Patent Filings Roundup: Magentar Launches Tenth and Eleventh Campaign; Joao Entity Hits State Healthcare; Board Terminates Eight Petitions Pre-Institution Over Patent Owner Objections

A normal week at the Patent Trial and Appeal Board and a heavy week in the district courts saw 100 new patent complaints filed and 30 petitions before the Board; there were 79 district court terminations as well, as cases settled quickly and a number of withdrawals or refilings continue in and out of the Western District of Texas. Intellectual Ventures—hearing footsteps from the Federal Circuit’s mandamus of Judge Albright transferring automotive cases out of his jurisdiction for lack of venue over car companies—has refiled Eastern District of Texas complaints against car companies in the Northern District of Texas, presumably because those companies have factories or some other serious presence there.

New Dawn: Confirmation of Undersecretary Vidal Presents Opportunities to Expand Diversity Initiatives

My congratulations to Kathi Vidal of Winston & Strawn on her confirmation as the new Undersecretary of Commerce for Intellectual Property and Director of the U.S. Patent and Trademark Office (USPTO) and her new role as advisor to the President and the administration on intellectual property matters. Undersecretary Vidal’s credentials are beyond merely impressive. Her capabilities and her new position afford her an opportunity to influence intellectual property policy at a magnitude few ever experience, including a profound opportunity to enhance diversity. It is well established that diversity unlocks innovation and that innovation is critical to American competitiveness, jobs, national security, and quality of life. One of the tenets of promoting diversity is providing leaders, role models, and mentors from all reaches of the community to encourage participation from others of similar backgrounds.

IP Protects JLTV Despite Sale of Technical Data Package

Oshkosh Corporation has run through a $6.7 billion contract to produce the first 17,000 Joint Light Tactical Vehicles (JLTVs) in a Department of Defense (DOD) program that could produce 55,000 vehicles for the Army and Marines. Oshkosh won the low-rate initial production (LRIP) contract in 2015 to be the sole manufacturer of JLTVs by submitting an original, technologically superior design in a litigated competition with other, arguably, more dominant players in the defense market. Bids for the contract to produce the next tranche of over 15,000 vehicles are due later this year. Competitors for the $7.3 billion recompete contract, including GM Defense, AM General and Navistar, will have access to the proprietary design of the JLTV that Oshkosh used to win the LRIP contract. The U.S. Government has made available to interested bidders a Technical Data Package (TDP) covering the JLTV after purchasing an option in 2016. Oshkosh, however, maintains an intellectual property (IP) portfolio that could counter the sale of the TDP.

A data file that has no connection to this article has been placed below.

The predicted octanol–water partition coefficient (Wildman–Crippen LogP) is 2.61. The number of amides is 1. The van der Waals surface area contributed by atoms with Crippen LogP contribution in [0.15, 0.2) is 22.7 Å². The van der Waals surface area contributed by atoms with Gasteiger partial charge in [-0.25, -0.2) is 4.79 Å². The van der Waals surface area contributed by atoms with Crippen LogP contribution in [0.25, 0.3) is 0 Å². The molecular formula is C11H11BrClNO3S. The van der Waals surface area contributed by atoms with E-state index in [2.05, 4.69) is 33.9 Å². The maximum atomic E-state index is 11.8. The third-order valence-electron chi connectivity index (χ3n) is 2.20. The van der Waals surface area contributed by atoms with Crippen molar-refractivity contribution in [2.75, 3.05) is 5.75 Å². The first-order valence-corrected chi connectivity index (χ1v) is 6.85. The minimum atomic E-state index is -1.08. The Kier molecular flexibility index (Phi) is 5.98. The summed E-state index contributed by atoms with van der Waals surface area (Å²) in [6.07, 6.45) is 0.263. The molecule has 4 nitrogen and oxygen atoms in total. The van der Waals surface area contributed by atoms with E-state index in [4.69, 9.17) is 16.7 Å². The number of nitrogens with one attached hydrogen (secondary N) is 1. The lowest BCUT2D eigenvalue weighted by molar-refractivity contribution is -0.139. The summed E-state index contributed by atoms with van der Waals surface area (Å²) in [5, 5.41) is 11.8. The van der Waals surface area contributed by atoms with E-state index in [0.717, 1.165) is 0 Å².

NIH’s Fight for Ownership of Moderna’s COVID-19 Patent Highlights Hazards of Business Collaborations

The National Institutes of Health (NIH) is at legal odds with Moderna, claiming that Moderna neglected to add three NIH scientists to Moderna’s patent application on a principal COVID-19 vaccine. If a court ends up siding with NIH, it would co-own any issued patents on the technology, which could prove to be quite valuable; in 2021, Moderna’s vaccine sales were forecasted to be in the range of $15 billion and $18 billion. With an equal undivided interest in the patent, NIH could do whatever it wishes with it, such as licensing it to others and collecting royalties.

Patent Filings Roundup: Intel Cancels Qualcomm Claims on Remand; New Rideshare, Cloud Storage NPE Campaigns Launched

Some new assertion entities popped up this week, including a high-stakes campaign filed by LS Cloud Storage Technologies LLC (a Waco vintage, if from 2016) on a couple of data-sharing patents (one very old, one somewhat new, U.S. 6,549,988 and U.S. 10,154,092). There was also a new ride-sharing NPE campaign from Fare Technologies LLC (another older LLC with apparent ties to monetizers) against Uber and Lyft on just one patent, RE46727. By the numbers: the district courts saw 70 new patent complaints and another 106 terminated cases this week; the Patent Trial and Appeal Board (PTAB) had their now-usual 25 petitions.